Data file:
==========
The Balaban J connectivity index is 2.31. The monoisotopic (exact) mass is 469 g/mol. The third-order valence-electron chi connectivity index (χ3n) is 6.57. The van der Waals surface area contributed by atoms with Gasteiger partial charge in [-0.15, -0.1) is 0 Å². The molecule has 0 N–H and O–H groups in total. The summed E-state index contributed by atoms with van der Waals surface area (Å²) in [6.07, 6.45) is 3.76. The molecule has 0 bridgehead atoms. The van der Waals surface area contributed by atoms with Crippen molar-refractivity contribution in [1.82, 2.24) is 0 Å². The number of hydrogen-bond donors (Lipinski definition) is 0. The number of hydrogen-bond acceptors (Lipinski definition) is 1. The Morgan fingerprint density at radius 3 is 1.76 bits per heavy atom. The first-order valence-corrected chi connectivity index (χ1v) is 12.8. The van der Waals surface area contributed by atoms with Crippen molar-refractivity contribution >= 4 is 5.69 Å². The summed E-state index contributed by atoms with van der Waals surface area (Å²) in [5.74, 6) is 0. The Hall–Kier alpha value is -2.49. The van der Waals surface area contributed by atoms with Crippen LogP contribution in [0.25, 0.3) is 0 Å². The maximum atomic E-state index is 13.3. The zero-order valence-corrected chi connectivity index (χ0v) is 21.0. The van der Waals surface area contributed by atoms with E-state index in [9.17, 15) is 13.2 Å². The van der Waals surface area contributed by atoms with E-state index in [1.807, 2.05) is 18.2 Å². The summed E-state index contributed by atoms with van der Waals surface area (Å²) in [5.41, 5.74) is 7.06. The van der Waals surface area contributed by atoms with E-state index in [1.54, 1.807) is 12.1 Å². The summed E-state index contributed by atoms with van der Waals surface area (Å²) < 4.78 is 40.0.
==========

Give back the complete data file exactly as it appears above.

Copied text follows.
The Balaban J connectivity index is 2.31. The monoisotopic (exact) mass is 469 g/mol. The third-order valence-electron chi connectivity index (χ3n) is 6.57. The van der Waals surface area contributed by atoms with Gasteiger partial charge in [-0.15, -0.1) is 0 Å². The molecule has 0 N–H and O–H groups in total. The summed E-state index contributed by atoms with van der Waals surface area (Å²) in [6.07, 6.45) is 3.76. The molecule has 0 bridgehead atoms. The van der Waals surface area contributed by atoms with Crippen molar-refractivity contribution in [1.82, 2.24) is 0 Å². The number of hydrogen-bond donors (Lipinski definition) is 0. The number of hydrogen-bond acceptors (Lipinski definition) is 1. The Morgan fingerprint density at radius 3 is 1.76 bits per heavy atom. The first-order valence-corrected chi connectivity index (χ1v) is 12.8. The van der Waals surface area contributed by atoms with Crippen molar-refractivity contribution >= 4 is 5.69 Å². The summed E-state index contributed by atoms with van der Waals surface area (Å²) in [5.74, 6) is 0. The Hall–Kier alpha value is -2.49. The van der Waals surface area contributed by atoms with Crippen LogP contribution in [0.25, 0.3) is 0 Å². The maximum atomic E-state index is 13.3. The zero-order valence-corrected chi connectivity index (χ0v) is 21.0. The van der Waals surface area contributed by atoms with E-state index in [9.17, 15) is 13.2 Å². The van der Waals surface area contributed by atoms with E-state index in [1.807, 2.05) is 18.2 Å². The summed E-state index contributed by atoms with van der Waals surface area (Å²) in [5.41, 5.74) is 7.06. The van der Waals surface area contributed by atoms with E-state index in [1.54, 1.807) is 12.1 Å². The summed E-state index contributed by atoms with van der Waals surface area (Å²) < 4.78 is 40.0.